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MyNewtBoobs's avatar

Do you think being selfish and being narcissistic are the same thing?

Asked by MyNewtBoobs (18935 points ) April 15th, 2011

I’m wondering if I can use being selfish and being narcissistic as two different points for a paper pointing towards someone being an individualist, or if they’re really just one point.

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8 Answers

Seelix's avatar

I think they’re different. Someone can be selfish without being narcissistic. If someone is selfish because they think they’re downtrodden and the world owes them, that’s not necessarily narcissism.

deni's avatar

I also think they’re different. You can be selfish without being obsessed with yourself. And you can be narcissistic but be a very generous and kind person at the same time. So I think you could use them as 2 different points. They’re….SORT OF similar, but not even close to being the same thing.

weeveeship's avatar

Narcissistic is passive. The original narcissiscus liked to look at his own reflection. However, he did not really do anything to further his own self-interest.

Selfishness is active. If someone robs a bank, that someone might not think that he is particularly handsome (i.e. he is not narcissistic) but he is promoting his own self-interest by taking money from others.

weeveeship's avatar

P.S. Robbing banks is a bad idea

MyNewtBoobs's avatar

@deni Hey, similar is fine so long as I can make them 2 different paragraphs. :)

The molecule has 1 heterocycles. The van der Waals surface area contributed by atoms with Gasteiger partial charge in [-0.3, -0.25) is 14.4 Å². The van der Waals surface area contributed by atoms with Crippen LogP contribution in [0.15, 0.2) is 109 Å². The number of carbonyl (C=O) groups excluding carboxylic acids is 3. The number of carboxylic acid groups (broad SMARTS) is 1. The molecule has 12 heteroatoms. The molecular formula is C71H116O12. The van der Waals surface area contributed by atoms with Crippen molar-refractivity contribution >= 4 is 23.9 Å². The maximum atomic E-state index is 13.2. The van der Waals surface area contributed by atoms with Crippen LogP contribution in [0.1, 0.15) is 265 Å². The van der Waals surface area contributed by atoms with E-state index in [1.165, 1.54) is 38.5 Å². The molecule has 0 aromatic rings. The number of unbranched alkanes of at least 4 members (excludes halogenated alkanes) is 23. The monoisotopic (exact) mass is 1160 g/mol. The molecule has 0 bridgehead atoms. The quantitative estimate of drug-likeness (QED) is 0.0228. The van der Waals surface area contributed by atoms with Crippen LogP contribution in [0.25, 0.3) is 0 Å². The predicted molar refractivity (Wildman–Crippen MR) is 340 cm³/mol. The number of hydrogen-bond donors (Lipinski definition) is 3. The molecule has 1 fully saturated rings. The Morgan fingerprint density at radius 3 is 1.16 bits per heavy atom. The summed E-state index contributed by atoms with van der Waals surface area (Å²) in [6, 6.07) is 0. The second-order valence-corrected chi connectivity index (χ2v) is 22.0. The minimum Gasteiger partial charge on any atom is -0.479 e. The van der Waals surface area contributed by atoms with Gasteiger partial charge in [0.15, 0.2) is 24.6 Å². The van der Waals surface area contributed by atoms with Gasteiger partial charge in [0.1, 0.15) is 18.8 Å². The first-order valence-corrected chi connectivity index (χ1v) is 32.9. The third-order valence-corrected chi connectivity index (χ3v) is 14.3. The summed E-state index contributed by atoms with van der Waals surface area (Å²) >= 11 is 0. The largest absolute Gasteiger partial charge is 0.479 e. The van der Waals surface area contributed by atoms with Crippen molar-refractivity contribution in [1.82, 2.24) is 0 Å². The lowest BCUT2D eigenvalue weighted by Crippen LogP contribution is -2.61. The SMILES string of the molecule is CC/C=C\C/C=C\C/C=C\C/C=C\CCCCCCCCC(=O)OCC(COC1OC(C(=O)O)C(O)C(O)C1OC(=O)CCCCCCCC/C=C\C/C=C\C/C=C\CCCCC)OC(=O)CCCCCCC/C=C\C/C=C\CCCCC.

Response moderated (Writing Standards)
MissAnthrope's avatar

We’re talking generic ‘selfishness’ vs. narcissistic personality disorder, as defined by the DSM-IV, correct? (just to differentiate between this and the colloquial usage of ‘narcissistic’)

I would say they are distinctly different; much like one can be very sad without having Major Depression, one can be selfish without having a personality disorder. One can be selfish without being narcissistic. In fact, selfishness seems to be a minor and somewhat indirect feature of NPD:

A pervasive pattern of grandiosity (in fantasy or behavior), need for admiration, and lack of empathy…[characterize NPD].

Narcissistic Personality Disorder (NPD) is a pattern of self-centered or egotistical behavior that shows up in thinking and behavior in a lot of different situations and activities. People with NPD won’t (or can’t) change their behavior even when it causes problems at work or when other people complain about the way they act, or when their behavior causes a lot of emotional distress to others (or themselves? none of my narcissists ever admit to being distressed by their own behavior—they always blame other people for any problems). This pattern of self-centered or egotistical behavior is not caused by current drug or alcohol use, head injury, acute psychotic episodes, or any other illness, but has been going on steadily at least since adolescence or early adulthood.

NPD interferes with people’s functioning in their occupations and in their relationships…

Grandiosity is the hallmark of narcissism. So what is grandiose?

The simplest everyday way that narcissists show their exaggerated sense of self-importance is by talking about family, work, life in general as if there is nobody else in the picture. Whatever they may be doing, in their own view, they are the star, and they give the impression that they are bearing heroic responsibility for their family or department or company, that they have to take care of everything because their spouses or co-workers are undependable, uncooperative, or otherwise unfit. They ignore or denigrate the abilities and contributions of others and complain that they receive no help at all; they may inspire your sympathy or admiration for their stoicism in the face of hardship or unstinting self-sacrifice for the good of (undeserving) others. (via)

MyNewtBoobs's avatar

@MissAnthrope No, not a personality disorder. Well, maybe… But not necessarily.

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